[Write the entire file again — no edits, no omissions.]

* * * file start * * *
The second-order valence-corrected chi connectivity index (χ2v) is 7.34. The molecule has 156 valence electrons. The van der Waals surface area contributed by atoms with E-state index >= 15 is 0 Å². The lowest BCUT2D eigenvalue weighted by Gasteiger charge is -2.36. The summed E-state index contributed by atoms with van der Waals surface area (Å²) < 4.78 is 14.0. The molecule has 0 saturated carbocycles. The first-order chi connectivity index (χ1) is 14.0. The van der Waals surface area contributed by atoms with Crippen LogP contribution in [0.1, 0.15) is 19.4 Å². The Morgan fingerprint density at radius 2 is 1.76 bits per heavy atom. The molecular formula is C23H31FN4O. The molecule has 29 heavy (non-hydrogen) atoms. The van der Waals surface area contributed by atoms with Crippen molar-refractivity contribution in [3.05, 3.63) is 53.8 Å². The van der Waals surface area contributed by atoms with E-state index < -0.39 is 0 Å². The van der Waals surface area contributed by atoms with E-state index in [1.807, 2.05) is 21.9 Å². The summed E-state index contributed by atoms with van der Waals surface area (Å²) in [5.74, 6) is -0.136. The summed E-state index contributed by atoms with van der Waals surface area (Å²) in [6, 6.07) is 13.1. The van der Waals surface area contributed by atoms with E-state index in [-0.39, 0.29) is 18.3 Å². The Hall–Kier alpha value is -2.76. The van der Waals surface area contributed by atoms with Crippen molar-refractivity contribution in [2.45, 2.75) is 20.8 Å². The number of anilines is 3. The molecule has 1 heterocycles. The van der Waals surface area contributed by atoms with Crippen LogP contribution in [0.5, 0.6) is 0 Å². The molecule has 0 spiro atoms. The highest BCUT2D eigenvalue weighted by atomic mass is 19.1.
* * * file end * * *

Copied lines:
The second-order valence-corrected chi connectivity index (χ2v) is 7.34. The molecule has 156 valence electrons. The van der Waals surface area contributed by atoms with E-state index >= 15 is 0 Å². The lowest BCUT2D eigenvalue weighted by Gasteiger charge is -2.36. The summed E-state index contributed by atoms with van der Waals surface area (Å²) < 4.78 is 14.0. The molecule has 0 saturated carbocycles. The first-order chi connectivity index (χ1) is 14.0. The van der Waals surface area contributed by atoms with Crippen LogP contribution in [0.1, 0.15) is 19.4 Å². The Morgan fingerprint density at radius 2 is 1.76 bits per heavy atom. The molecular formula is C23H31FN4O. The molecule has 29 heavy (non-hydrogen) atoms. The van der Waals surface area contributed by atoms with Crippen molar-refractivity contribution in [3.05, 3.63) is 53.8 Å². The van der Waals surface area contributed by atoms with E-state index < -0.39 is 0 Å². The van der Waals surface area contributed by atoms with E-state index in [1.807, 2.05) is 21.9 Å². The summed E-state index contributed by atoms with van der Waals surface area (Å²) in [5.74, 6) is -0.136. The summed E-state index contributed by atoms with van der Waals surface area (Å²) in [6, 6.07) is 13.1. The van der Waals surface area contributed by atoms with E-state index in [-0.39, 0.29) is 18.3 Å². The Hall–Kier alpha value is -2.76. The van der Waals surface area contributed by atoms with Crippen molar-refractivity contribution in [2.45, 2.75) is 20.8 Å². The number of anilines is 3. The molecule has 1 heterocycles. The van der Waals surface area contributed by atoms with Crippen LogP contribution in [0.5, 0.6) is 0 Å². The molecule has 0 spiro atoms. The highest BCUT2D eigenvalue weighted by atomic mass is 19.1.